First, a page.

These are really good questions, and I don't have a solid grasp on them, but I'll attempt to shed some light, and hopefully others who have sharper knowledge can improve upon or correct my reply.
Originally Posted by michael10003
So, what's the point in using the AdobeRGB color space - for image capture, editing, or output - if my monitor can't resolve those colors? Would I be working blind? And would that be better than working more or less 1:1 with an sRGB color space?
When it comes to image capture, I think this is how it works. The camera captures the exact same raw information regardless of what colorspace you set the camera to. The values of each pixel in the raw image is determined by the spectral transmission of that pixel's particular filter combined with the spectral power distribution (SPD) of the light that passes through that particular pixel's filter. Using various algorithms, groups of these raw pixel values (each group contains red, green, and blue filtered values) are averaged with a weighted sum* to produce a single triplet of numbers, such as [50 70 200]. If the camera is set to sRGB, the idea is that when an sRGB display device renders the red channel at a value of 50, the green channel at a value of 70, and the blue channel at a value of 200, the resulting color that the display renders will match the color of the portion of the scene that is represented by that pixel. Of course, this is an imperfect process for at least two reasons:
1) the camera has no way of knowing what the spectral power distribution of the incoming light from the scene is, and as described earlier, the value of the raw pixels depend on the SPD of this incoming light. So assumptions have to be made, and the more the assumptions don't match reality, the less accurate the color encoding will be.
2) Even if the camera knew what the spectral power distribution of the incoming light was, and adjusted its weighted averaging accordingly, it is possible that parts of the scene contain colors that are more saturated than can be represented by a particular color space, such as sRGB. In that case, color information has to be shrunk down to fit a particular color space.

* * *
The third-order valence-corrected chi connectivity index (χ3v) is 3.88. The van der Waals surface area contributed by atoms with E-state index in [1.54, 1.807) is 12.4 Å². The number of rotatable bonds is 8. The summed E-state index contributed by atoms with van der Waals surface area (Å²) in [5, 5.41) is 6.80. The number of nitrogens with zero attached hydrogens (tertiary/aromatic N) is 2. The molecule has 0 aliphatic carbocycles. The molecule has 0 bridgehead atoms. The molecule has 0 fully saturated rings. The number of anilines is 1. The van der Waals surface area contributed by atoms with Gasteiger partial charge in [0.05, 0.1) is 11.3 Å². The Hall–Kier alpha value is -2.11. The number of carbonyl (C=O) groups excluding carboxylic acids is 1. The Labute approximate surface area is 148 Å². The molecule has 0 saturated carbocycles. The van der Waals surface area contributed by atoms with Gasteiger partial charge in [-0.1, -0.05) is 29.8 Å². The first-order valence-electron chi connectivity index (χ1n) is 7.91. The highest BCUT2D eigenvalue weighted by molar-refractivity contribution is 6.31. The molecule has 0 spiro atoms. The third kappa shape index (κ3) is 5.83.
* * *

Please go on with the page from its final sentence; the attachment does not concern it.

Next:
With respect to this second point, suppose you are imaging a very saturated green surface, one whose color exactly matches the top corner of the triangle defined by the Adobe RGB color space
, and suppose that the camera's assumptions about the SPD are spot on. In such a situation, if you set the camera to Adobe RGB, then the resulting value for all pixels capturing that green surface would be [0 255 0] (in an 8 bit context), and, on a display that is capable of rendering the full Adobe RGB color space, the displayed surface would match the color of the surface in the scene. However, if the display that is rendering this image is an sRGB display, the resulting color will now correspond to the top corner of the sRGB color space. If you look at the image from the previous link, you will note that the the hues (in addition to the saturation) for the top corners of Adobe RGB and sRGB differ. So rendering this image on an sRGB display will not only show a less saturated green, but will get the hue wrong. However, if you had selected sRGB on the camera, the weighted averaging may now encode an sRGB coordinate that perfectly matches the hue of the surface. Of course, by representing the hue accurately, the saturation of the green is now even less than the most saturated green that the sRGB display is capable of, but this tradeoff may be acceptable. Of course, different schemes may prioritize different aspects of color, so other weights may favor saturation over getting the hue just right. And of course, don't forget point 1 above, which is that the assumptions about the SPD of the incoming light are just that: assumptions.
Hopefully this discussion will give you the tools to think about what happens with other conditions, such as when the camera is set to sRGB and the image is rendered on an Adobe RGB display.
As for image editing and output, I'm delving more into speculation here, but I think the general idea is the same. Say you load up that image that was captured using the Adobe RGB camera setting, and render it on a display that is capable of rendering the full Adobe RGB space. You now save it but want it to be encoded in sRGB (you assume that most people use sRGB displays). If all the pixels in the image you are working on are the same, and are [0 255 0], and you save it in sRGB, then the pixels will now have a different triplet: one that when rendered on an sRGB display, will match the hue of the original image (and again, some software will allow you to make different tradeoffs when re-encoding the image).
As for ppi, I don't have much experience with raster programs, but in a vector based program, it's easier to think about. The ppi that you save the image in will be the true image resolution. Of course, if your display is incapable of rendering that density of ppi, then it will have to magnify the image to compensate.
*I've skipped a step for brevity. After this averaging, a demosaicing process uses a sliding window so that the resulting image does not suffer a loss of resolution. See http://www.cambridgeincolour.com/tut...ra-sensors.htm
for more information.
edit: fhoech beat me to it, while I was writing this post